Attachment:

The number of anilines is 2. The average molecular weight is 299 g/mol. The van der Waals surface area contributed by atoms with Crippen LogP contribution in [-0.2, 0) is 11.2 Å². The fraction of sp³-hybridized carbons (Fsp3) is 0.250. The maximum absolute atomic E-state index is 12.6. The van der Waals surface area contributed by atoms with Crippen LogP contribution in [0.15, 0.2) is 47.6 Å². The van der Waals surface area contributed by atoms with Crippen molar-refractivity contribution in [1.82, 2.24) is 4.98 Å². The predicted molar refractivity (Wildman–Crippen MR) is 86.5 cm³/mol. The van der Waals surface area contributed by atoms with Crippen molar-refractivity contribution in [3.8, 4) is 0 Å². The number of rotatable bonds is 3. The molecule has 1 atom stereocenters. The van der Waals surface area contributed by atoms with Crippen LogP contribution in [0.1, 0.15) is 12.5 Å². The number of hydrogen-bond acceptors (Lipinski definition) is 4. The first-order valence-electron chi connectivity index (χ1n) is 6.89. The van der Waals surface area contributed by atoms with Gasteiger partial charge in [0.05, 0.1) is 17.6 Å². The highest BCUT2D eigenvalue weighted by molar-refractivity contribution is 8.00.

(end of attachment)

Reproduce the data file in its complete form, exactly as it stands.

The number of anilines is 2. The average molecular weight is 299 g/mol. The van der Waals surface area contributed by atoms with Crippen LogP contribution in [-0.2, 0) is 11.2 Å². The fraction of sp³-hybridized carbons (Fsp3) is 0.250. The maximum absolute atomic E-state index is 12.6. The van der Waals surface area contributed by atoms with Crippen LogP contribution in [0.15, 0.2) is 47.6 Å². The van der Waals surface area contributed by atoms with Crippen molar-refractivity contribution in [1.82, 2.24) is 4.98 Å². The predicted molar refractivity (Wildman–Crippen MR) is 86.5 cm³/mol. The van der Waals surface area contributed by atoms with Crippen molar-refractivity contribution in [3.8, 4) is 0 Å². The number of rotatable bonds is 3. The molecule has 1 atom stereocenters. The van der Waals surface area contributed by atoms with Crippen LogP contribution in [0.1, 0.15) is 12.5 Å². The number of hydrogen-bond acceptors (Lipinski definition) is 4. The first-order valence-electron chi connectivity index (χ1n) is 6.89. The van der Waals surface area contributed by atoms with Gasteiger partial charge in [0.05, 0.1) is 17.6 Å². The highest BCUT2D eigenvalue weighted by molar-refractivity contribution is 8.00.